“Another way to encourage your inner grown-up is to read a long article in one of the broadsheets without whimpering ‘tl;dr’ and turning to a story about Kim Kardashian’s bum.”
Dr Booker also regards restaurants as ‘special venues’ where over-21s can ‘release’ the over-21 year-old person within by eating something other than chips or pizza.
He added: “And when asked if you want a dessert, don’t get all excited and order ice cream. You’re not 12 and it’s not your birthday.”
Dr Booker said the next level involves ‘taking responsibility for something’, but that was for advanced students only.
Note 'tl;dr' = 'Too long; didn't read'
Many of you reading this may think that coeliac disease is a fad and that someone with the condition is just a fussy eater. However, coeliac disease is not an allergy or intolerance to gluten; it is an auto-immune disease where the immune system – the body's defence against infection – mistakenly attacks healthy tissue and sees gluten as a threat to the body. This damages the surface of the small bowel (intestines) and disrupts the body's ability to absorb nutrients from food. To date there is no cure from the disease and it is estimated that one in 100 people have the condition although only 24% of those with the condition are currently diagnosed.
Symptoms of undiagnosed coeliac disease include bloating, diarrhoea, nausea, wind, constipation, tiredness, sudden or unexpected weight loss (but not in all cases), hair loss, brain fog and anaemia. Once diagnosed, it is treated by following a gluten-free diet for life.
Gluten is found in three types of cereal – wheat, barley and rye – which can be found in many foods such as pasta, cakes, breakfast cereals, bread, sauces, ready meals and beer.
Most supermarkets and online companies have a range of gluten-free products, which is a help although they are costly but that is a whole different story! The gluten-free market is coming on in leaps and bounds and, although it is made up of a range of people, there will be quite a few of the intended recipients of gluten-free cakes who won’t eat them because of the fear of cross contamination – so they are making cakes for a reasonable market section that wouldn’t be able to eat them. It is a commercial argument to make to those who are trying to sell to people with coeliac disease and gluten intolerant folks - make sure you do it right or you will not sell any or may make us ill - as you will see from my own experience.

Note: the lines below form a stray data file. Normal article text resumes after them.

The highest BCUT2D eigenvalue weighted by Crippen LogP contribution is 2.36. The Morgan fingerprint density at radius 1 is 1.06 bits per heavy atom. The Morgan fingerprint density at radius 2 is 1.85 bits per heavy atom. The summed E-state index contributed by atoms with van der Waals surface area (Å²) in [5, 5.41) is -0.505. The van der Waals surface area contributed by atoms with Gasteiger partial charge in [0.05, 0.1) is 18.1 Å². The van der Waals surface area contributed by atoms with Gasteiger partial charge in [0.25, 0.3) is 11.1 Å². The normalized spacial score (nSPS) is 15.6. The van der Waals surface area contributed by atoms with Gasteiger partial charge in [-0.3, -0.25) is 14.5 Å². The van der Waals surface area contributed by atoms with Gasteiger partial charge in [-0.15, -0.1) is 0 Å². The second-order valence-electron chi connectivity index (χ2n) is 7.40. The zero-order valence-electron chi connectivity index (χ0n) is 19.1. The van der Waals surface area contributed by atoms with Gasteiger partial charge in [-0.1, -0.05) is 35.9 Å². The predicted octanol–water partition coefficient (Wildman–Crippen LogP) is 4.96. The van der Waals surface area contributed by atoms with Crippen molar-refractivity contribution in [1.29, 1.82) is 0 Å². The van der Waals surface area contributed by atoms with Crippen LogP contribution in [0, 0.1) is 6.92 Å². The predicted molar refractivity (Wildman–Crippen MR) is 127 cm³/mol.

For a long time I have suffered with ‘tummy problems’ and it was only just over three years ago that I found out that I was gluten intolerant – which meant that I have to avoid gluten, although it is not quite so serious as having coeliac disease it does have its drawbacks.
I visit a lot of eating establishments within the area and I am aware that, although they have increased over the years and are selling gluten-free produce, many of them do not realise the full implications of how they are displaying their food. I would love to try some of their gluten-free cakes but inwardly I am thinking ‘they have gluten-free cakes but I can’t risk it because they are almost touching the other products, and oh there she goes, using the same tongs for both gluten and gluten-free cakes- that would definitely make me ill’. So you can see that just going for a cup of coffee and cake isn’t simple.
This also applies to cooked meals in a restaurant - I have to ensure that the chef understands exactly what the problem is, that the food should be prepared in a separate clean location to where something containing gluten has been cooked, otherwise there will be cross contamination and I will end up ill for a couple of days – which then spoils the purpose of going out for a meal.
Cooked meals that are made from ingredients that do not contain gluten should be cooked on a separate grill, pan or – in the case of chips – in separate oil to the one that you use for other products.
Coeliac UK is the national charity for people with coeliac disease. The Coeliac UK Awareness Week takes place from 9 – 15 May 2016 and will be asking people to consider their symptoms and ask Is it coeliac disease? An online assessment www.isitcoeliacdisease.org.uk allows people to complete a short questionnaire and to be advised if they should seek screening from their GP. Further information can be found on Coeliac UK’s website: www.coeliac.org.uk